Rural areas are good for us. We have put up a lot of infrastructure—sub-stockists and rural yodhas etc. Over the last one or two quarters, we’ve seen rural growth kind of picking up. Volume is the barometer of our assessment of rural business, so the volume has now turned from red to black. Last year around this time, inflation in our basket of raw materials was in double-digits, now we see inflation in the range around 2-2.5%… the cost of products is coming down for the consumer, and there is more money in the hands of the consumer. Therefore, spending is going up. Some of the macro factors behind a good rural performance are that the crop (rabi) has been good. The harvest was impacted because of unseasonal rains, but going forward, even the sowing of rice, which requires a lot of rain, has been good. MSP or minimum support price has gone up since it is an election year. Wage rates in MNREGA have gone up, however, one sign which is not so great is that MNREGA enrollments are up. Ideally, with the infrastructure development unemployment should be going down—so that’s a negative. But rural should come back in my view, it got reflected in our results. I think, it should be more enduring a trend going forward.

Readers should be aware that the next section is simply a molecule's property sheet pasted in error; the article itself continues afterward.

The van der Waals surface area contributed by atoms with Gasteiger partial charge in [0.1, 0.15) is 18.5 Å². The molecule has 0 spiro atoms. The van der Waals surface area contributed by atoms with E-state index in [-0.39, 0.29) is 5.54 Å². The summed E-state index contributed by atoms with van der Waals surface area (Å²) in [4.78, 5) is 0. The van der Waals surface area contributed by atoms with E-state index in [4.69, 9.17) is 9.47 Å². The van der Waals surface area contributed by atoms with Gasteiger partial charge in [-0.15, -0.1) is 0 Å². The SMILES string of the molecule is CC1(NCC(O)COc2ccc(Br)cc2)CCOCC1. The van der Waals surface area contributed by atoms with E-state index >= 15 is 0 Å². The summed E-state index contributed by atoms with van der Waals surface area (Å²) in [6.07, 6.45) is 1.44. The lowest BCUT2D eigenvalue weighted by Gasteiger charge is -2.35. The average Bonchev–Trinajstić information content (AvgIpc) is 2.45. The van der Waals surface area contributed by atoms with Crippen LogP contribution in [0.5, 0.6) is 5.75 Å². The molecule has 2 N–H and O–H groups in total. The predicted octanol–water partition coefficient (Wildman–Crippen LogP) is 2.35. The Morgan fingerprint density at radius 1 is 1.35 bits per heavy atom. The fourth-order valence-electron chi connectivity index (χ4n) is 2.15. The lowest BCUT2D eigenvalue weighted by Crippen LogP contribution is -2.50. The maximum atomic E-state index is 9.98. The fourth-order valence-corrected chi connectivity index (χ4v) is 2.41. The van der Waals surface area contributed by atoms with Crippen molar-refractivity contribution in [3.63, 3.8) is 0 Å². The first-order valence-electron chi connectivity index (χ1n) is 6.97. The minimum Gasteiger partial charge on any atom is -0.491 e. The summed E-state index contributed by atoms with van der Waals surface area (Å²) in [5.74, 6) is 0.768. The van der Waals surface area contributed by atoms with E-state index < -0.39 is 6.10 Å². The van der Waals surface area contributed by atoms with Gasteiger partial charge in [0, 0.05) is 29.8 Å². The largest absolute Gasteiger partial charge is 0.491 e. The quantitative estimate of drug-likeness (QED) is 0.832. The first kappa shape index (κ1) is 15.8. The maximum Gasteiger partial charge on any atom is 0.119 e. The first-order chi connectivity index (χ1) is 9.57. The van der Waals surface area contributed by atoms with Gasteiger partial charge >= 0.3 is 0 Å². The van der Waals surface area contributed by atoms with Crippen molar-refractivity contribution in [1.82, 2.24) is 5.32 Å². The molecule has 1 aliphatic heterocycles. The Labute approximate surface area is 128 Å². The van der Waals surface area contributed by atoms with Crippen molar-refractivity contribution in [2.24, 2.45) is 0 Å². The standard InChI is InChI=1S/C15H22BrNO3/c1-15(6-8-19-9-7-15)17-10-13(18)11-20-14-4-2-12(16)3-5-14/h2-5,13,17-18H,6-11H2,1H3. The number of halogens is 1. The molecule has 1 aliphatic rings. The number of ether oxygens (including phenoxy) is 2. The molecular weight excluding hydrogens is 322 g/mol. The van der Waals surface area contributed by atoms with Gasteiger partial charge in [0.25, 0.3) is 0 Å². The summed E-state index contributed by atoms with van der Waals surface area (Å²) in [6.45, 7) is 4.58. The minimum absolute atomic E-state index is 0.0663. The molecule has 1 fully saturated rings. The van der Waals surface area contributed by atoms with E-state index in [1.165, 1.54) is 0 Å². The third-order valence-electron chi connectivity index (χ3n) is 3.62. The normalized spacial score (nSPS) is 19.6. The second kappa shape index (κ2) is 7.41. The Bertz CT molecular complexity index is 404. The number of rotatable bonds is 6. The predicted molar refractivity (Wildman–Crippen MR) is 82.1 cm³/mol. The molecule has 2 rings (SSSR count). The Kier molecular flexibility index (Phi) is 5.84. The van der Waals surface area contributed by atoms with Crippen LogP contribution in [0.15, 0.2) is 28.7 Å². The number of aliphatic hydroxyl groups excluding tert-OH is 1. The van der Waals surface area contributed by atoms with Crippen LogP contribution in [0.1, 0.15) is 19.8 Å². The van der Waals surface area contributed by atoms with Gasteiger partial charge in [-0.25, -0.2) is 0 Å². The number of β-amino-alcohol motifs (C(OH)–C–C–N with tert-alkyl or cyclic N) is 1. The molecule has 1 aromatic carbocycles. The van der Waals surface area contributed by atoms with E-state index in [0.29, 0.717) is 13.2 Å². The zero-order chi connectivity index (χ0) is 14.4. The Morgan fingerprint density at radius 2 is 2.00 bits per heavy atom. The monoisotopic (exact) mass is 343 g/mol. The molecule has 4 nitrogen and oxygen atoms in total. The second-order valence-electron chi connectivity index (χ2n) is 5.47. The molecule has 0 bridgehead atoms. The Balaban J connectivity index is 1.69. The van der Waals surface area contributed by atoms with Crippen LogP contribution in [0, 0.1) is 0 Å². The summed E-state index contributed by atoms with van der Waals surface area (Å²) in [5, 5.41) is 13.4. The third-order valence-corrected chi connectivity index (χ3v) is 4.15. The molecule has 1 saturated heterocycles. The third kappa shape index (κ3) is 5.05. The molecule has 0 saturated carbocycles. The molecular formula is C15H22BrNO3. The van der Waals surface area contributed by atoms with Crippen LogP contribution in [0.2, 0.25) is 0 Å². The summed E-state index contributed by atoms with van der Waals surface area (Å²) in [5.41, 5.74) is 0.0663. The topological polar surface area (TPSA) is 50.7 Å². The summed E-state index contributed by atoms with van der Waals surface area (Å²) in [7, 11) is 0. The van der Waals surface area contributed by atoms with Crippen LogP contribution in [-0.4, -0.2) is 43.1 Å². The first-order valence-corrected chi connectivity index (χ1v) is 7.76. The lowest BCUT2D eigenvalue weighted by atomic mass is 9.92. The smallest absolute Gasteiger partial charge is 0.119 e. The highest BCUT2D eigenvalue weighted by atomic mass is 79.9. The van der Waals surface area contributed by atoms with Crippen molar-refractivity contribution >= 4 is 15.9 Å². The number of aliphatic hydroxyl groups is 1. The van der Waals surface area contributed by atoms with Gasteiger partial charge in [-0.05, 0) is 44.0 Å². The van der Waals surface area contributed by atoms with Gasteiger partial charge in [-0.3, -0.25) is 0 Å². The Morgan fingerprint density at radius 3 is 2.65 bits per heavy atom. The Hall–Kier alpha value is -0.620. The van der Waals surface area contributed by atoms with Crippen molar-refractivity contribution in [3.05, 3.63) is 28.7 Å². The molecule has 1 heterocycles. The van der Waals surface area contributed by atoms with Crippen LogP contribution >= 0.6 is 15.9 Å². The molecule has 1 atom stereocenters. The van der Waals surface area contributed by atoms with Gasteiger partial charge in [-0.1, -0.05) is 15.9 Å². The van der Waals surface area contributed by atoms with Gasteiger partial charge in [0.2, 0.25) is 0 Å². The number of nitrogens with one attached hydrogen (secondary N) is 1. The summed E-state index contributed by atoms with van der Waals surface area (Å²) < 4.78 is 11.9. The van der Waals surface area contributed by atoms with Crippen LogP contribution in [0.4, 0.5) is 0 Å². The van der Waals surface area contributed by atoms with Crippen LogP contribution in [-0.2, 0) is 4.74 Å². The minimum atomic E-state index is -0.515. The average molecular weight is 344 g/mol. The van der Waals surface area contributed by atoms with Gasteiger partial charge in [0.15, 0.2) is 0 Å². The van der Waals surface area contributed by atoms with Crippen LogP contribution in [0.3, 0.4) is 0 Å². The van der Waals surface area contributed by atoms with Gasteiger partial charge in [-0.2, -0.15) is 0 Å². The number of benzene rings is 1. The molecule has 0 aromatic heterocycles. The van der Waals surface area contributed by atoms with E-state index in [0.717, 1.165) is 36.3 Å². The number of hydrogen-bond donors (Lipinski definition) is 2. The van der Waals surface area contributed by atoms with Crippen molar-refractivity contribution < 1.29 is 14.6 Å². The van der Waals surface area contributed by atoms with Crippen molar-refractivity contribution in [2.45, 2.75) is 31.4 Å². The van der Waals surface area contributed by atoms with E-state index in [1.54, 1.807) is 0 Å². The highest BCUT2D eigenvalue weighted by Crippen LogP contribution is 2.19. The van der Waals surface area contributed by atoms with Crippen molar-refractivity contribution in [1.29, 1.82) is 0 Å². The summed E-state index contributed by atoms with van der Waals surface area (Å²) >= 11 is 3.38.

Since Dabur’s salience in rural markets is already high, what will drive growth for you in those markets over the next five years?
You may say our penetration is high but as far as I’m concerned most of our categories that you see, rural offers a huge growth headroom for us because 70% of the population is there.